Airlines’ Profits to Plummet in 2012
June 15th, 2012
According to the latest forecast from the International Air Transport Association (IATA), the aviation sector is forecast to make a profit of 3,000 million dollars (2,375 million euros) in 2012, which is less than half of that of the previous year, when the industry earned 7,900 million dollars (6,254 million euros), and despite a drop in fuel prices, which threatened to weigh down the annual result.
Despite the reduction in over half of the forecasts for 2011’s final year-end results, IATA stressed that they are looking upon this as “positive” news, because in their previous forecasts, the association, which represents 93% of the sector, envisioned a scenario in which the profit could run into negative figures because of the continued rise in oil prices.
“Our concern now is not so much the cost of kerosene, which is still high, but the crisis in the eurozone in general, and the banking crisis of some European countries, in particular,” said the CEO of IATA, Tony Tyler, while in attendance at the 68th general assembly of the Association and the International Transport Summit held this week in the city of Beijing.
According to this forecast, this year will be the second consecutive year with declines in industry profits, after the peak reached in 2010, when airlines earned 15,800 million dollars (about 12,500 million euros). The profit margin forecast for this year is only 0.5%, which is eight-tenths below that obtained last year (1.3%).
As for the turnover, IATA expects the industry to achieve operating income amounting to 631,000 million dollars (500,000 million euros), a figure very tight with respect to operating costs, of 623,000 million dollars (493,000 million euros), resulting in an operating profit (EBIT) of 8,600 million dollars (6,808 million euros), “a narrow profit from which must be subtracted, taxes, interest and other financial transactions.”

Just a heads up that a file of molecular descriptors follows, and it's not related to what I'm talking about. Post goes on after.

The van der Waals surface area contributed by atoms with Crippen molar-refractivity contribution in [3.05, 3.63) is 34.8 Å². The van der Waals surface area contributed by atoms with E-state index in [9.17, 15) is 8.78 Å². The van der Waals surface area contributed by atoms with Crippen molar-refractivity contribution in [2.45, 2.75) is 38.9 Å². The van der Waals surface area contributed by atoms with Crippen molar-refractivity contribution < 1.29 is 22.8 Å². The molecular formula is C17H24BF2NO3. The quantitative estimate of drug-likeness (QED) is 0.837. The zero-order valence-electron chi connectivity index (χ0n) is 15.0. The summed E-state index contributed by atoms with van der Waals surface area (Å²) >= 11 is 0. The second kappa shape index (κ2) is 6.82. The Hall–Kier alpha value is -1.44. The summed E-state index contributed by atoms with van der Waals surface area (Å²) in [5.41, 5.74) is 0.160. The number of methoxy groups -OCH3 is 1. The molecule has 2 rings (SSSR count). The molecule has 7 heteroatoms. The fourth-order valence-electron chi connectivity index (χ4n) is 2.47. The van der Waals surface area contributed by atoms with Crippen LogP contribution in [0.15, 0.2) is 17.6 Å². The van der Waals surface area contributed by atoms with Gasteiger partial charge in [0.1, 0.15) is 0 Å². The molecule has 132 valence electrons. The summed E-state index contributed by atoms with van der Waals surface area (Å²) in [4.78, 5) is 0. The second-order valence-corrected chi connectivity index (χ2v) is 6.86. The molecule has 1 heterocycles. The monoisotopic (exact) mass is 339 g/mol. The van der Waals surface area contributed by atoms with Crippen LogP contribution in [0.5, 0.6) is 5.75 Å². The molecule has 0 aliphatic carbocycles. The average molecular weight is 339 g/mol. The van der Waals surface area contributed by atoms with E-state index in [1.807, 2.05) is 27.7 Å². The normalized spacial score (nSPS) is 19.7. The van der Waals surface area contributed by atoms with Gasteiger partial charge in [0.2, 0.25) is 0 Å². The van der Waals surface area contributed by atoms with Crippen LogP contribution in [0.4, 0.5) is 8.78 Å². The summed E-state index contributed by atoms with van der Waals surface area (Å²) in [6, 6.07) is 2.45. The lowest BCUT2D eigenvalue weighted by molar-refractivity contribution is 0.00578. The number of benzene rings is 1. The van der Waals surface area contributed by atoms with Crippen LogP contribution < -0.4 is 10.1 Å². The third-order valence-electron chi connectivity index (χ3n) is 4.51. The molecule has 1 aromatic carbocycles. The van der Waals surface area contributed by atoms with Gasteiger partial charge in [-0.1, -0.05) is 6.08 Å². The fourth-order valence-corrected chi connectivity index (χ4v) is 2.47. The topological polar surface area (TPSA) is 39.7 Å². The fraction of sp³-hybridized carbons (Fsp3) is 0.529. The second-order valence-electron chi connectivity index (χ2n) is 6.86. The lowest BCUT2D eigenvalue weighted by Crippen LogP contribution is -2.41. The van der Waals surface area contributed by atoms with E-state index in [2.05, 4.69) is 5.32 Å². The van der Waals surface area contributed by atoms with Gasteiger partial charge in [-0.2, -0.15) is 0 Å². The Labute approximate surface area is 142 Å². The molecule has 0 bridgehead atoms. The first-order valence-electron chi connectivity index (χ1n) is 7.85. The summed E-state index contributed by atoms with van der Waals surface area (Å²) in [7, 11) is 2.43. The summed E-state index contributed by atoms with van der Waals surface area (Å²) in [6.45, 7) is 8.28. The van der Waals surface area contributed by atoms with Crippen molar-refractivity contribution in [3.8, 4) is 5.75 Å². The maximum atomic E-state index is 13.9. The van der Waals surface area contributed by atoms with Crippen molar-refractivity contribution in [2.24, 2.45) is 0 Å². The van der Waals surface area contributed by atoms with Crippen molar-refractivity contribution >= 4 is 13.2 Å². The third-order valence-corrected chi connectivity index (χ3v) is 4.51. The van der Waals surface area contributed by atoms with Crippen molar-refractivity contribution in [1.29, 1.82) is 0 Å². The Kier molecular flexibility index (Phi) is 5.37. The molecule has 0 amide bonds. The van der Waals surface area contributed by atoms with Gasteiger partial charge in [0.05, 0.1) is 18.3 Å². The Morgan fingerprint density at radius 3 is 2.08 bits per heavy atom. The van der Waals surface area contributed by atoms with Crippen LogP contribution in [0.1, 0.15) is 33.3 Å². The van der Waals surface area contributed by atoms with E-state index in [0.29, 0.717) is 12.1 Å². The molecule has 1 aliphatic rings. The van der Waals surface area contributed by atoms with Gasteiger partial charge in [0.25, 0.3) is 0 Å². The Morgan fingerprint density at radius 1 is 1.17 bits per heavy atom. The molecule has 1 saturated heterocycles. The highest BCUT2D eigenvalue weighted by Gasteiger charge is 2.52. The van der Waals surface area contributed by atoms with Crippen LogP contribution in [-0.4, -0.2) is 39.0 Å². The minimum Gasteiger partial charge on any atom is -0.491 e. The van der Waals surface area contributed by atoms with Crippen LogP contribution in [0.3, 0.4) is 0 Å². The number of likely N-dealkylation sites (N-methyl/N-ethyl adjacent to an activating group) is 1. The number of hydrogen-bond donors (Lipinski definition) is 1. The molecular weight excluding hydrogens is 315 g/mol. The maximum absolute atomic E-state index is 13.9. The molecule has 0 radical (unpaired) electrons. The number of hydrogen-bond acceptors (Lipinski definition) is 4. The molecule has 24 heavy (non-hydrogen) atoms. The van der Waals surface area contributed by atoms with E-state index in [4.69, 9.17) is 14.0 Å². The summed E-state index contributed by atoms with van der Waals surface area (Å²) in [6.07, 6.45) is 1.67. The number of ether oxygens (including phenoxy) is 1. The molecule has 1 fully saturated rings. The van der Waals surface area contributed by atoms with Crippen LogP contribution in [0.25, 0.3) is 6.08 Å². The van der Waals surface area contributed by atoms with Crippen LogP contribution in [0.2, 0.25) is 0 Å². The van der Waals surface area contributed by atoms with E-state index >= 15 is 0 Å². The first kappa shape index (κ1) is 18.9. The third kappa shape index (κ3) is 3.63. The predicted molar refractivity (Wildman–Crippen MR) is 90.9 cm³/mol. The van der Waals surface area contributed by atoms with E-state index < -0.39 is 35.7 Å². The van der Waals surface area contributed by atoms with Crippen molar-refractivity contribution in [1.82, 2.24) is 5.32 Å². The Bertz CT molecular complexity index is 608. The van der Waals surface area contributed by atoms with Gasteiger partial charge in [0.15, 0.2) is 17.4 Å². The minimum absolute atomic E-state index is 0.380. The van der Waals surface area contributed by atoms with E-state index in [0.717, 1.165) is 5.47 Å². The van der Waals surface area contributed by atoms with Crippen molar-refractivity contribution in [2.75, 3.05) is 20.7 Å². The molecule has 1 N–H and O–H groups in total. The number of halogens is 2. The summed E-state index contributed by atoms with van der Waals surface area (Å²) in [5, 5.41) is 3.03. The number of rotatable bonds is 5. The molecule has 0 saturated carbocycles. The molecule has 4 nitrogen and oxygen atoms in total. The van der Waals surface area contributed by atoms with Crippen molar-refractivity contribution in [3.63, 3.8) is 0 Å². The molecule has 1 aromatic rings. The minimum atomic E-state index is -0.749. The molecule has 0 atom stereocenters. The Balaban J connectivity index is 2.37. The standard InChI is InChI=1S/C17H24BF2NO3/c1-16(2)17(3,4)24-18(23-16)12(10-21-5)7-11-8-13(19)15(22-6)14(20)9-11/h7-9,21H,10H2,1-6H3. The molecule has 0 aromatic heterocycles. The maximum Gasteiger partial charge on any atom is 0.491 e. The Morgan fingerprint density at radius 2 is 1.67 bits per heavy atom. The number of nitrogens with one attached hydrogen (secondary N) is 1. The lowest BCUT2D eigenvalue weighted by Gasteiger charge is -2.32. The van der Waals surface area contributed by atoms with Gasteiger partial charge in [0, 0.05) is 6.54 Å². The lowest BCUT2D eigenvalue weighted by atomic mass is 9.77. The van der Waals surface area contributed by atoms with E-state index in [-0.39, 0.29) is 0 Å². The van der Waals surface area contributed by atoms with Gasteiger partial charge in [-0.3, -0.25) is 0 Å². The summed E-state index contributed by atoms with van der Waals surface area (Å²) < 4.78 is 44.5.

Europe leads the losses
European airlines will be those that generate most losses in the sector worldwide. Thus the figure of 600 million dollars in the ‘red’ (-475 million euros) that IATA predicted just three months ago, has doubled due to the “macroeconomic environment in which companies operate,” to forecast losses valued at 1,100 million dollars (870 million euros).
Passenger demand will remain “weak”, with an increase of 2.3%, “a significant drop after expanding 6.7% in 2011.” “Some of the largest economies in the region such as Spain and Britain, are already in recession. In addition, many of these countries’ airlines are being affected by increases in air fares and ill-considered regulations,” lamented Tyler.
In contrast, El Mundo reported that IATA expects the Asian continent to ‘save’ the overall result by contributing to the sector with 2,000 million dollars (1,583 million euros) of profits, although this figure is 13% below the March forecast for 2012, and less than half of Asian airlines’ profits for last year (3,880 million euros).
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